Moving the ecological agenda: An emerging commitment to water

Moving the ecological agenda: An emerging commitment to water

Early Jesuit missionary activity in the Great Lakes region in North America, engaging with new cultures and landscapes from which we can learn today. Photo Credits: Pedro Walpole

Jose Ignacio Garcia, SJ

After GC35, the Social Justice and Ecology Secretariat (SJES) of the Curia in Rome created a working group that wrote a document entitled: Healing a Broken World (HBW).  The intention was to explore the third decree of GC35 on the need for “reconciliation with creation.”

HBW aimed to make this decree more concrete, and whilst providing a description of the major environmental events of recent years, establishing connections with the magisterium of the Church and also the Ignatian Spirituality, it offered a number of recommendations to Conferences and to the Provinces and Communities.  Almost two years after the publication of HBW, following slowly are provinces and communities who are using or developing some of these recommendations.  Gradually, the Society is taking ownership of this document – especially in meetings or community meetings Province, and are taking concrete steps to make this commitment visible.

Another effect of GC35 is the promotion of the Global Ignatian Advocacy Network (GIAN) that emerged from the SJES.  This initiative is based on five major problems of our time: migration, the right to education, peace and human rights, governance of natural and mineral resources, and ecology.  GIAN aims to promote international collaboration among Jesuit works and seeks to promote positive change both locally and globally.  GIAN wants to strengthen networks among Jesuit works, especially network-level conferences, promoting collaboration with others without being exclusive.

Various international initiatives emerged during the past year relating to ecology and the environment.  Specifically, GIAN Ecology conducted a comprehensive mapping to identify what is being done and who is doing it within the Society.  The results showed a constellation of initiatives: from university programs to small initiatives such as an organic garden in a parish or increased sensitivity to separate waste in our communities.  Beyond the sophistication or simplicity of the initiatives, what can be underlined is a growing interest among Jesuits and friends about environmental issues.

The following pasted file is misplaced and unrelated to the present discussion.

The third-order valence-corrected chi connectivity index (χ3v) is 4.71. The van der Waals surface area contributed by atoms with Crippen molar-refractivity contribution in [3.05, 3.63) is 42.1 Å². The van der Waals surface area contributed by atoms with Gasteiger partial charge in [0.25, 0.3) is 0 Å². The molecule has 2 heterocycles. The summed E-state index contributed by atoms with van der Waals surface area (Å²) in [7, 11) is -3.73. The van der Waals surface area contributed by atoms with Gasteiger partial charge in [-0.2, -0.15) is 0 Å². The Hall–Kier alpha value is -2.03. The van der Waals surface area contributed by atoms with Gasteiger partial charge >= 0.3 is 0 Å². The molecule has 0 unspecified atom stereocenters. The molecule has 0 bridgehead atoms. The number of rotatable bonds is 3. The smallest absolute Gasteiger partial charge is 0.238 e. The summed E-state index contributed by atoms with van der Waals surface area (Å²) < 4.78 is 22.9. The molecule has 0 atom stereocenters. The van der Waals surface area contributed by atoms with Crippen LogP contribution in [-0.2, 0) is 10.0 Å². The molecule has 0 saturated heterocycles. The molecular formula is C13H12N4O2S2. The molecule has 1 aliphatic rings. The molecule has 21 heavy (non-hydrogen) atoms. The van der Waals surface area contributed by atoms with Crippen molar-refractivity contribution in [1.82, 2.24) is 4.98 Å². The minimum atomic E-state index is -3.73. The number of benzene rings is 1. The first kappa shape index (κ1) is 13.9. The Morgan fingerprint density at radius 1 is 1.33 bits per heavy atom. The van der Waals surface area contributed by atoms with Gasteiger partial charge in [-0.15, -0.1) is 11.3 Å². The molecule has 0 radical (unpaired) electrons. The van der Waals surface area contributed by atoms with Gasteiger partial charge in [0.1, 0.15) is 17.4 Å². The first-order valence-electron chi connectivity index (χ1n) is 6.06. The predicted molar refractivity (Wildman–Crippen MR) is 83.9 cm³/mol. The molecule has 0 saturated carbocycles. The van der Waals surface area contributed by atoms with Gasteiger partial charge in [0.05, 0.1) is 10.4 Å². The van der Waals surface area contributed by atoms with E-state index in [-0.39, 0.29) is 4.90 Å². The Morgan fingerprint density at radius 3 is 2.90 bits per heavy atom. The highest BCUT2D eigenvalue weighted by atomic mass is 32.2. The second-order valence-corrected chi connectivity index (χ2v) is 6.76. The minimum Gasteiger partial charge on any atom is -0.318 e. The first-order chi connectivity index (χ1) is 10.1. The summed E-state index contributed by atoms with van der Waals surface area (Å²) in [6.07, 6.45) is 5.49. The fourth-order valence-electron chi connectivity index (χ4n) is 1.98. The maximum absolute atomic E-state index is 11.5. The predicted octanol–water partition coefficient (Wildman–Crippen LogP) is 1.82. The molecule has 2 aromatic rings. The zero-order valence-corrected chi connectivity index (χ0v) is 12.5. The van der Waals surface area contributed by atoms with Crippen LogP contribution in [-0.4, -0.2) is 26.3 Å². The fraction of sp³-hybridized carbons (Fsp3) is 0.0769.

Another activity being undertaken by GIAN Ecology is the production of this newsletter Ecology and Jesuits in Communication (Ecojesuit).  Now published twice a month with almost 2,000 subscribers, and running for almost two years, we want to be a meeting point for all those who care about environmental issues and environmental ethics and Christian perspectives.  Ecojesuit remains the collaborative effort of many friends eager to help to heal this broken world.

It is worth noting an initiative promoted by Loyola University Chicago in the US.  Loyola University has begun the development of a “Living Text” – a textbook on environmental science for high schools and colleges.  The novelty of these materials, which will be accessible via the Internet, is that, looking for a global perspective, they invited Jesuits worldwide to contribute as authors.  The second novelty is that it will incorporate a spiritual perspective and also an ethical approach, together with a rigorous scientific method.  To raise the associated ethical issues and challenges is a very Ignatian way of proceeding where at first glance it seemed to be only accessible to specialists.  The spiritual perspective intends to show how different religious traditions contemplate these phenomena and that they can be a source of hope and inspiration for commitment.  The project has started now and expects to be active by 2015, whilst there are many months of work to edit and pilot experiments to test how it adapts to teachers and students.

Core group of GIAN Ecology in Chicago. Photo Credits: Pedro Walpole
Core group of GIAN Ecology in Chicago.
Photo Credits: Pedro Walpole

Finally, in the last days of October the core group of GIAN Ecology met in Chicago.  During three intense days, we evaluated the work done during the past two years and decided to work for the next two years on the issue of water.  Water for all is the expression of the right to grant the access to clean and sufficient water to all.  In several regions, climate change is becoming more evident, manifest in natural disasters, increasing in intensity and frequency as never before, creating the paradox of devastating floods whilst leaving thousands without access to potable water.  Water is also becoming a commodity, with privatisation of access becoming a real threat to preserve it as a public good.

GIAN Ecology wants to promote awareness among Jesuits and Jesuit works on the crucial debate on Water for all as an issue of social justice.  Water has strong connections with faith groups; in some traditions it is used for deep purifications and for Christians is the first sign of belonging through baptism.  A commitment to water is a commitment to life.  Ecojesuit will most certainly support these efforts.


2 thoughts on “Moving the ecological agenda: An emerging commitment to water

  1. Congratulations José Ignacio, for this intense work. And, as an old Irish blessing tells:
    “Until we meet again may God hold you in the hollow of his Hand”.

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